Feeds / fodders are the main source of minerals for livestock. Grazing animals receive certain level of minerals from water and soil ingestion. Of the minerals present in soil only a fraction is taken up by plants depending on geophysical / chemical conditions as explained above. Plant mineral content is dependent on other factors like type of soil, plant species, stage of maturity, pasture management and agro-climatic conditions. Mineral concentrations and availability are mainly affected by four interdependent factors, viz.
(i) genus, species, or variety of crop,
(ii) type and mineral concentration of soil
(iii) climatic or seasonal conditions
(iv) stage of plant maturity.
Plant varieties growing on the same soil under the same environmental conditions show marked differences in mineral uptake. Legumes are superior in Ca and Mg uptake from soil compared to the grasses. In general, legumes are higher in calcium, copper, zinc, iron, and cobalt than grasses. In contrast, grasses tend to be higher in manganese and molybdenum than legumes when grown on the same soil. Most of the trace mineral concentration was higher in pasture legume species than other grasses. Research has shown that even variety within a species affects mineral composition. Straws and stovers are deficient in most of the minerals. They also contain excess of silica, oxalate and tannins which may interfere in the utilization of other minerals / nutrients. Plant requirement of certain minerals (Mn, Zn, K) may exceed animal requirements and certain minerals may be required at higher levels in animals (Na, Cl, I, Co and Se). Mature plants are low in minerals as most of the minerals may get accumulated in seeds due to translocation. This is true in straws, which are the major roughage source for animal feeding in many areas.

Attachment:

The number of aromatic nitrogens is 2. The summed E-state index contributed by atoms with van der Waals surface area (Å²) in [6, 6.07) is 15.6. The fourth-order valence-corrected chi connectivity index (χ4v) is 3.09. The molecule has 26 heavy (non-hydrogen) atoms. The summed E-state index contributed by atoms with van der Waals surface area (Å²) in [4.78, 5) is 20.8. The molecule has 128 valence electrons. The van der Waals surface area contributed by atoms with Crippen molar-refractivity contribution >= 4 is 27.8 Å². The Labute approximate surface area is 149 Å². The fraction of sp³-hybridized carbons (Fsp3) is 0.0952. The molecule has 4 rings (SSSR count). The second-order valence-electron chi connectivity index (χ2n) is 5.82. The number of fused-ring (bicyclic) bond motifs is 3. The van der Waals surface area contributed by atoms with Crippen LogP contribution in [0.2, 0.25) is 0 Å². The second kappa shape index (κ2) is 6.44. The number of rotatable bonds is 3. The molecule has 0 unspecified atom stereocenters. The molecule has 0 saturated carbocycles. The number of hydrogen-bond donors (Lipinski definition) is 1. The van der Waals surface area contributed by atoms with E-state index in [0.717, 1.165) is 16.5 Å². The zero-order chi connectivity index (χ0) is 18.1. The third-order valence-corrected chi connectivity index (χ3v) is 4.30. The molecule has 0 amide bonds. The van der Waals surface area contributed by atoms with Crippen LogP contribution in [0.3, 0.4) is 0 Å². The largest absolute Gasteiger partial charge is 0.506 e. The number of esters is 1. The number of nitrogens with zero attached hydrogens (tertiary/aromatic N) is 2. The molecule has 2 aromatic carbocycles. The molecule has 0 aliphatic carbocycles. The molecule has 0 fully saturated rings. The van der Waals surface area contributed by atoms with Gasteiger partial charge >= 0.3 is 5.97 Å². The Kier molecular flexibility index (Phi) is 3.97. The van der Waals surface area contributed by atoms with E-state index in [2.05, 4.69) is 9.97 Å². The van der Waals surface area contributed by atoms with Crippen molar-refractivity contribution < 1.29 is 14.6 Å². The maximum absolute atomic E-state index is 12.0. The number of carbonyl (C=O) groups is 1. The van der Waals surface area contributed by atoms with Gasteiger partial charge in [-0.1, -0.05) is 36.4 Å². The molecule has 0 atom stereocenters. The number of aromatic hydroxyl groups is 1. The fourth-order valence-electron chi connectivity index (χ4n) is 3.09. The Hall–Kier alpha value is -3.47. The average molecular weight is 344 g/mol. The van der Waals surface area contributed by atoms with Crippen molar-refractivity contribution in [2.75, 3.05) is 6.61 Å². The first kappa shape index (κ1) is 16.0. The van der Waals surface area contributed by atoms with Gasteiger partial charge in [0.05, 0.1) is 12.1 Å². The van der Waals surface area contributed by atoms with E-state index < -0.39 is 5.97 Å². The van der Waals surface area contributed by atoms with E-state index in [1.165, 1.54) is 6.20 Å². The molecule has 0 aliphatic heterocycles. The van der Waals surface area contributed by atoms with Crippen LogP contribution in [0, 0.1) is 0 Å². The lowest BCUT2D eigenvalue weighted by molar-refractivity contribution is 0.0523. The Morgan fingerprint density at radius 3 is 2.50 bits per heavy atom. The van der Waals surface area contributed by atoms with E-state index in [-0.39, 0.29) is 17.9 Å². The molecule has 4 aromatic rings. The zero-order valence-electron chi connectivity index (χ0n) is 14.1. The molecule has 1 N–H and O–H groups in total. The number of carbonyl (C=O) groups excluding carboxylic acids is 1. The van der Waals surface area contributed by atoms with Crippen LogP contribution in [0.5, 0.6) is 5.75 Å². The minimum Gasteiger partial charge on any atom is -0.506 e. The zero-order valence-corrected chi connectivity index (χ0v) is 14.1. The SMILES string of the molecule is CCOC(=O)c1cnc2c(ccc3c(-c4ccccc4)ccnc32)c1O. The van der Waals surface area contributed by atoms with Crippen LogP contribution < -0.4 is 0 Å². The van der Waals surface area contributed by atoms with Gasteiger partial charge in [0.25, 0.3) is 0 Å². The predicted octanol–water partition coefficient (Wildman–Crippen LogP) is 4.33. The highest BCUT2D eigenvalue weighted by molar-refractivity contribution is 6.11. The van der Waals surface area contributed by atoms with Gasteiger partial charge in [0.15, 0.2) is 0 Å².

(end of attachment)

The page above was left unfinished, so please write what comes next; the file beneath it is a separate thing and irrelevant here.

Requirements for most minerals are not constant but are influenced by a number of dietary and physiological factors that affect absorption and tissue demand,e.g. an animal’s need for calcium is relatively low during the dry period; however, lactation more than doubles the calcium requirement. The dietary requirement for minerals and vitamins differ among animals based on their stage and class (gender, age, physiological state, heat stress, etc.).
Environmental effects (soil type and fertility, season, plant maturity, etc.) also produce differences in mineral and vitamin concentration within the plant, which ultimately lead to variation in mineral availability. Additionally, interactions among minerals and vitamins supplied by feed and water in the animal’s diet influence the relative bioavailability of these nutrients for absorption and utilization. For example: molybdenum and copper interact in such a way that “ties-up” copper rendering it unavailable for absorption, resulting in the appearance of a dietary copper deficiency. It is therefore important to evaluate the nutritional composition of feedstuffs and water so that the diet can be properly formulated to meet the animal’s nutrient need. Assessing the consequence of mineral deficiencies in animals is difficult because slightly lowered weight gains in calves, reduced milk production and/or decreased reproduction rates may occur without visible signs of deficiency. At the same time, excess mineral consumption may cause reduced performance without obvious signs of toxicity.
Requirements and maximum tolerable concentrations for some minerals are shown in Table 9.3. Many essential minerals are usually found in sufficient concentrations in practical feedstuffs. Other minerals, however, are frequently insufficient in diets and supplementation is necessary. The maximum tolerable concentration for a mineral has been defined as “that dietary level that, when fed for a limited period of time, will not impair animal performance. Supplementing diets at concentrations in excess of requirements not only greatly increases cost, but mineral loss in cattle excreta may also cause problems in soils and/or groundwater.